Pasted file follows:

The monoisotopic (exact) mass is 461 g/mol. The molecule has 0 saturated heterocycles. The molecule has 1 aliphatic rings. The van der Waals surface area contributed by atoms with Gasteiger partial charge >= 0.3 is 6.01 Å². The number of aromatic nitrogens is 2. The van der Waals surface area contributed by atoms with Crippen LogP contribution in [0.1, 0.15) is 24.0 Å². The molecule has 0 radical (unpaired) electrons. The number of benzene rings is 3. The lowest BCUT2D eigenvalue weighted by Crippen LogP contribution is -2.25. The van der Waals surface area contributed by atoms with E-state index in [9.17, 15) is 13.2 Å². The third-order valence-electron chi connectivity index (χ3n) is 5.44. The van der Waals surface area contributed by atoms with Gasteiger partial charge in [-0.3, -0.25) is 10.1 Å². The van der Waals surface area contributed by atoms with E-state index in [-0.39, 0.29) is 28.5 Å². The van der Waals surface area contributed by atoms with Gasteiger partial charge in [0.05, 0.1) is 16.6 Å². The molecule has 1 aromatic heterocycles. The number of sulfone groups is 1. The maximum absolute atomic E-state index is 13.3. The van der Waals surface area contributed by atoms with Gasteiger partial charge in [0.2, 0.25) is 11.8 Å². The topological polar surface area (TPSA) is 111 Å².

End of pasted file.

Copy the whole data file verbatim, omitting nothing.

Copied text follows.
The monoisotopic (exact) mass is 461 g/mol. The molecule has 0 saturated heterocycles. The molecule has 1 aliphatic rings. The van der Waals surface area contributed by atoms with Gasteiger partial charge >= 0.3 is 6.01 Å². The number of aromatic nitrogens is 2. The van der Waals surface area contributed by atoms with Crippen LogP contribution in [0.1, 0.15) is 24.0 Å². The molecule has 0 radical (unpaired) electrons. The number of benzene rings is 3. The lowest BCUT2D eigenvalue weighted by Crippen LogP contribution is -2.25. The van der Waals surface area contributed by atoms with E-state index in [9.17, 15) is 13.2 Å². The third-order valence-electron chi connectivity index (χ3n) is 5.44. The van der Waals surface area contributed by atoms with Gasteiger partial charge in [-0.3, -0.25) is 10.1 Å². The van der Waals surface area contributed by atoms with E-state index in [-0.39, 0.29) is 28.5 Å². The van der Waals surface area contributed by atoms with Gasteiger partial charge in [0.05, 0.1) is 16.6 Å². The molecule has 1 aromatic heterocycles. The number of sulfone groups is 1. The maximum absolute atomic E-state index is 13.3. The van der Waals surface area contributed by atoms with Gasteiger partial charge in [0.2, 0.25) is 11.8 Å². The topological polar surface area (TPSA) is 111 Å².